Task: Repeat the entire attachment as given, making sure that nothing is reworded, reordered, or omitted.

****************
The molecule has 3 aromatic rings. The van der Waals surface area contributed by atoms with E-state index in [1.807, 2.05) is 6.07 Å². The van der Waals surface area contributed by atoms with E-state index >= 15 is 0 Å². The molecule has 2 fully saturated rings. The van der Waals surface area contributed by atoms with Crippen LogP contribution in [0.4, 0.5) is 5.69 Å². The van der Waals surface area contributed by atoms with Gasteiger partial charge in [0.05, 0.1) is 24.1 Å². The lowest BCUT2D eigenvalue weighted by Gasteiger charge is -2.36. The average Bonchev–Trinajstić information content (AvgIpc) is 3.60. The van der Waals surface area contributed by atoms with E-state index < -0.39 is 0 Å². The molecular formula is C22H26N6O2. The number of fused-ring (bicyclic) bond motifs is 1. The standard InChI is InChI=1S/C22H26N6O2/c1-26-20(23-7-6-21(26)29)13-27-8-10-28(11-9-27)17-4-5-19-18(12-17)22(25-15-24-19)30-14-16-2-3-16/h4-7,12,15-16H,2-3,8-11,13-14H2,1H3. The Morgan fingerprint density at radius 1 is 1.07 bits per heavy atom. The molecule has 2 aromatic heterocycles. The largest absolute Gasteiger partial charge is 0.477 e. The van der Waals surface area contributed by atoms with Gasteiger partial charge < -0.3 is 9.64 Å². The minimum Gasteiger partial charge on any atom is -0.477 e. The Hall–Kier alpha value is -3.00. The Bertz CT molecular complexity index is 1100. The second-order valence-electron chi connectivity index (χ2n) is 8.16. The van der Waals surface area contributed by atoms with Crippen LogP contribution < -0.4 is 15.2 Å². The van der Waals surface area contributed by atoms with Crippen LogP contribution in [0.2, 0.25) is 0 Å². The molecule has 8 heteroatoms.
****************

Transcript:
The molecule has 3 aromatic rings. The van der Waals surface area contributed by atoms with E-state index in [1.807, 2.05) is 6.07 Å². The van der Waals surface area contributed by atoms with E-state index >= 15 is 0 Å². The molecule has 2 fully saturated rings. The van der Waals surface area contributed by atoms with Crippen LogP contribution in [0.4, 0.5) is 5.69 Å². The van der Waals surface area contributed by atoms with Gasteiger partial charge in [0.05, 0.1) is 24.1 Å². The lowest BCUT2D eigenvalue weighted by Gasteiger charge is -2.36. The average Bonchev–Trinajstić information content (AvgIpc) is 3.60. The van der Waals surface area contributed by atoms with E-state index < -0.39 is 0 Å². The molecular formula is C22H26N6O2. The number of fused-ring (bicyclic) bond motifs is 1. The standard InChI is InChI=1S/C22H26N6O2/c1-26-20(23-7-6-21(26)29)13-27-8-10-28(11-9-27)17-4-5-19-18(12-17)22(25-15-24-19)30-14-16-2-3-16/h4-7,12,15-16H,2-3,8-11,13-14H2,1H3. The Morgan fingerprint density at radius 1 is 1.07 bits per heavy atom. The molecule has 2 aromatic heterocycles. The largest absolute Gasteiger partial charge is 0.477 e. The van der Waals surface area contributed by atoms with Gasteiger partial charge < -0.3 is 9.64 Å². The minimum Gasteiger partial charge on any atom is -0.477 e. The Hall–Kier alpha value is -3.00. The Bertz CT molecular complexity index is 1100. The second-order valence-electron chi connectivity index (χ2n) is 8.16. The van der Waals surface area contributed by atoms with Crippen LogP contribution < -0.4 is 15.2 Å². The van der Waals surface area contributed by atoms with Crippen LogP contribution in [0.2, 0.25) is 0 Å². The molecule has 8 heteroatoms.